So I made this new helper class named spriteAnimation.js:

//helpers/spriteAnimation.js
export default class SpriteAnimation{
    constructor(scene, sheetInformation){
        // collecting all textures from sprite sheet
        this.textures = PIXI.Loader.shared.resources[sheetInformation.sheet].textures;
        // collecting all frames
        this.frames = sheetInformation.frames;
        // caching frame rate
        this.frameRate = sheetInformation.frameRate;
        
        this.frameIndex = 0;
        this.seconds = 0;
        
        this.sprite = new PIXI.Sprite(this.textures[this.frames[this.frameIndex]]);
        this.sprite.anchor.set(0.5);
        
        scene.addChild(this.sprite);
    }
    
    get x(){
        return this.sprite.x;
    }
    
    get y(){
        return this.sprite.y;
    }

    set x(value){
        this.sprite.x = value;
    }

    set y(value){
        this.sprite.y = value;
    }
    
    update(delta){
        // caching how many seconds have been passed
        this.seconds += delta;
        
        // if seconds passes or reaches our frame rate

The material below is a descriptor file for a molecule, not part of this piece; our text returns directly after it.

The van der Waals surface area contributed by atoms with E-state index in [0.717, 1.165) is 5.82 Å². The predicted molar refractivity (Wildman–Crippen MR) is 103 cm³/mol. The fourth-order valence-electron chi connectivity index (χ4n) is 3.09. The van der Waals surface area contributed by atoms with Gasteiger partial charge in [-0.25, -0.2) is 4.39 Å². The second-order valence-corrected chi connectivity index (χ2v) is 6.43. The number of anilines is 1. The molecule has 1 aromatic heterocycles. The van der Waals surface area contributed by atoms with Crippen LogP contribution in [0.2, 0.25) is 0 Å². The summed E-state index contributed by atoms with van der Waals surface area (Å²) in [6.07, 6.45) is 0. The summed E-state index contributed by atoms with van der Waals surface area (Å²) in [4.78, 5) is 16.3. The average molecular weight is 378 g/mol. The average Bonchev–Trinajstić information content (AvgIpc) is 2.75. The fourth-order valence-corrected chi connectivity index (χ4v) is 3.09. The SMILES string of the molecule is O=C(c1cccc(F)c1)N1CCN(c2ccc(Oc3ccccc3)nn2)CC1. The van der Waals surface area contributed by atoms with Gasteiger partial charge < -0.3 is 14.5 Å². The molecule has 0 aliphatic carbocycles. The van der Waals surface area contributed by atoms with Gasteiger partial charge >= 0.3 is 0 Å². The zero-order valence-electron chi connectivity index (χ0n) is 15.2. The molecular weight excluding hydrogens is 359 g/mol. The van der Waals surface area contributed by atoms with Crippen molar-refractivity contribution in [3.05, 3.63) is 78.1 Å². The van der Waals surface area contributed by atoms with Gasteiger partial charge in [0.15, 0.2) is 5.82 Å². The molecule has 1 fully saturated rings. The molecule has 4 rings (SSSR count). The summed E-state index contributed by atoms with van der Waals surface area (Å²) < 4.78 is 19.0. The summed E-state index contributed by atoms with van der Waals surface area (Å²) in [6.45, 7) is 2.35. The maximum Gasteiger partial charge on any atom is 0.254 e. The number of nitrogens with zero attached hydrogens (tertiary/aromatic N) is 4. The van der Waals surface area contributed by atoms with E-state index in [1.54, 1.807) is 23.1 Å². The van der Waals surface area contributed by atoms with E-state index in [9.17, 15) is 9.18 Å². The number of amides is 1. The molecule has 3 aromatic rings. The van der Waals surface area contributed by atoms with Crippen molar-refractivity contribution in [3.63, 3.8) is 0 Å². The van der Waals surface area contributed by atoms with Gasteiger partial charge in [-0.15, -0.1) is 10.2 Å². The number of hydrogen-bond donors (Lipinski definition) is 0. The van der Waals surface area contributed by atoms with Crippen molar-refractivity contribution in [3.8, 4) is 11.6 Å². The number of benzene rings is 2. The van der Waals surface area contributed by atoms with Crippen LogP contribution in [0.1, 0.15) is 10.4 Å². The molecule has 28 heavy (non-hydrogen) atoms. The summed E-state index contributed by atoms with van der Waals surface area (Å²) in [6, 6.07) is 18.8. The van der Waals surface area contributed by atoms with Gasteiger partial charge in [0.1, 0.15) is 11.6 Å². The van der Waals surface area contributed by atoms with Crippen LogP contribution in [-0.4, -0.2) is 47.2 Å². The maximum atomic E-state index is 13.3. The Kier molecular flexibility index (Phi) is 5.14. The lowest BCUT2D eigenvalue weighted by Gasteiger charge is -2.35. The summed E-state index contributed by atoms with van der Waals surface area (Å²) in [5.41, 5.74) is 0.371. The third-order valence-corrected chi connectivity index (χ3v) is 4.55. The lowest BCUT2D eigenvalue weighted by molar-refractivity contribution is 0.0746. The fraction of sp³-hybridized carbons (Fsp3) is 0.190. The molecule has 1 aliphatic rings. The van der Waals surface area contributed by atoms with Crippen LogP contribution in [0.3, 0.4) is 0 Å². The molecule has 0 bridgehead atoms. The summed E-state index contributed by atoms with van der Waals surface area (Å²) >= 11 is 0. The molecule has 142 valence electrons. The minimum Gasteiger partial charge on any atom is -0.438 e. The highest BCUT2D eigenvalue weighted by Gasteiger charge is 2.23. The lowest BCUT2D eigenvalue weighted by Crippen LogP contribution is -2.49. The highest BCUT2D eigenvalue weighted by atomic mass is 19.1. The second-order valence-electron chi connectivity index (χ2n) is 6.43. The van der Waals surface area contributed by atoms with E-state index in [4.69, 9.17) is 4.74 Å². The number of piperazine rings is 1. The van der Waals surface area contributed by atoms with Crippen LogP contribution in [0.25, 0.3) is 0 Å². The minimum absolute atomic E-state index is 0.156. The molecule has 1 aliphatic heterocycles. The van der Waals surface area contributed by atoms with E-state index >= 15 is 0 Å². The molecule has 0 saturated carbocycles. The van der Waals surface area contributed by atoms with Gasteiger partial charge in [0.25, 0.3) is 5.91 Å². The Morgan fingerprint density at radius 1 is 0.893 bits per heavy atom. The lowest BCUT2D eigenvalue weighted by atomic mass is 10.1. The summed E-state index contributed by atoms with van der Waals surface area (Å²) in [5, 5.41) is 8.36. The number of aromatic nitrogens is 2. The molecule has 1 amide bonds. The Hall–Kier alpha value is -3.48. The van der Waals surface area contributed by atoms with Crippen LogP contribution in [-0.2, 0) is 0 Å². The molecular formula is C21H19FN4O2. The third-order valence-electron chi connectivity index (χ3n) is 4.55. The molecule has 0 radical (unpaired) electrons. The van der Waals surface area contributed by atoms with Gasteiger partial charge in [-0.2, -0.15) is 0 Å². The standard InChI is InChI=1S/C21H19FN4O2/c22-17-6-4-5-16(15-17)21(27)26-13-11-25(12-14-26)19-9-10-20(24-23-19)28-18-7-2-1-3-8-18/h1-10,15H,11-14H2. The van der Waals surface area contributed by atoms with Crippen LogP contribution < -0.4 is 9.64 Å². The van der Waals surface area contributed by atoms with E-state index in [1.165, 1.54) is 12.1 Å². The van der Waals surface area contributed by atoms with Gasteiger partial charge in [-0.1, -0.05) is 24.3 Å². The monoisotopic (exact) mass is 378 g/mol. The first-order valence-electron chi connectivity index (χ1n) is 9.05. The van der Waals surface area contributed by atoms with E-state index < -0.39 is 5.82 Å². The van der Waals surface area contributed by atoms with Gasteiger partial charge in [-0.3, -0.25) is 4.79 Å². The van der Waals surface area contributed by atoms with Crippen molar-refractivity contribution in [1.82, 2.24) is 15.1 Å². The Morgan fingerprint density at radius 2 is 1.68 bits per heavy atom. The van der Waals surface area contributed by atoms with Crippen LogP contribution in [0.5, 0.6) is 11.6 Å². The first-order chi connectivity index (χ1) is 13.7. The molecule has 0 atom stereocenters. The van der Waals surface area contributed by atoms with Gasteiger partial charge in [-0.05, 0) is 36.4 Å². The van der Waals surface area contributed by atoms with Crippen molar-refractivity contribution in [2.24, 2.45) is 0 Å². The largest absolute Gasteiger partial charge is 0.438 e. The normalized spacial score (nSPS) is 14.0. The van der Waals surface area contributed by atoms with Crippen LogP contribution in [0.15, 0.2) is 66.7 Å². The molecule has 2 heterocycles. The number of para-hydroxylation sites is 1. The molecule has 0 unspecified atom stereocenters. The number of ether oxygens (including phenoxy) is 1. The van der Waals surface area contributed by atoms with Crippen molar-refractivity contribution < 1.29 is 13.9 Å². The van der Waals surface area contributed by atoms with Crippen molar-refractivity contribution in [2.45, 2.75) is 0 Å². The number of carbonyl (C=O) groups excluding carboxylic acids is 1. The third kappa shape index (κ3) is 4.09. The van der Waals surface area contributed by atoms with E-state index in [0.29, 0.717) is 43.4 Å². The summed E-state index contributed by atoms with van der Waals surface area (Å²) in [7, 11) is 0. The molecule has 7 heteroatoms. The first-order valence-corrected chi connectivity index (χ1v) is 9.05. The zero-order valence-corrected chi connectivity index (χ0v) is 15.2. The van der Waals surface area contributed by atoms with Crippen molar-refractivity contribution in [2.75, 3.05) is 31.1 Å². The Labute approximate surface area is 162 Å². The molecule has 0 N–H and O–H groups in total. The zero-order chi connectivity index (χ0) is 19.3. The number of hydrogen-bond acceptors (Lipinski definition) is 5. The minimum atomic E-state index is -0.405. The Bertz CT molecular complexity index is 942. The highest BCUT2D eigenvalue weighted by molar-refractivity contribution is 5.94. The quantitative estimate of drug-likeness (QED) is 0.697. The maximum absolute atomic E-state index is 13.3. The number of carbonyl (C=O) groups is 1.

if(this.seconds >= this.frameRate){
            //change sprite
            this.sprite.texture = this.textures[this.frames[this.frameIndex]];
            
            //reset data
            this.seconds = 0;
            this.frameIndex++;
            if(this.frameIndex >= this.frames.length){
                this.frameIndex = 0;
            }
        }
    }
    
    destroy(){
        this.sprite.destroy();
    }
}

This way we can easily create new animations with any group added to our references.js using the template with a sheet, frames and frame rate!

Now to implement this animation we just have to replace the sprite creation in playerBase.js to sprite animation!

import SpriteAnimation from '../helpers/spriteAnimation.js';
export default class PlayerBase{
    //prev: constructor(scene, playerImage, xPos, yPos){
    constructor(scene, playerAnimation, xPos, yPos){
        //prev: var texturePlayer = PIXI.Texture.from(playerImage);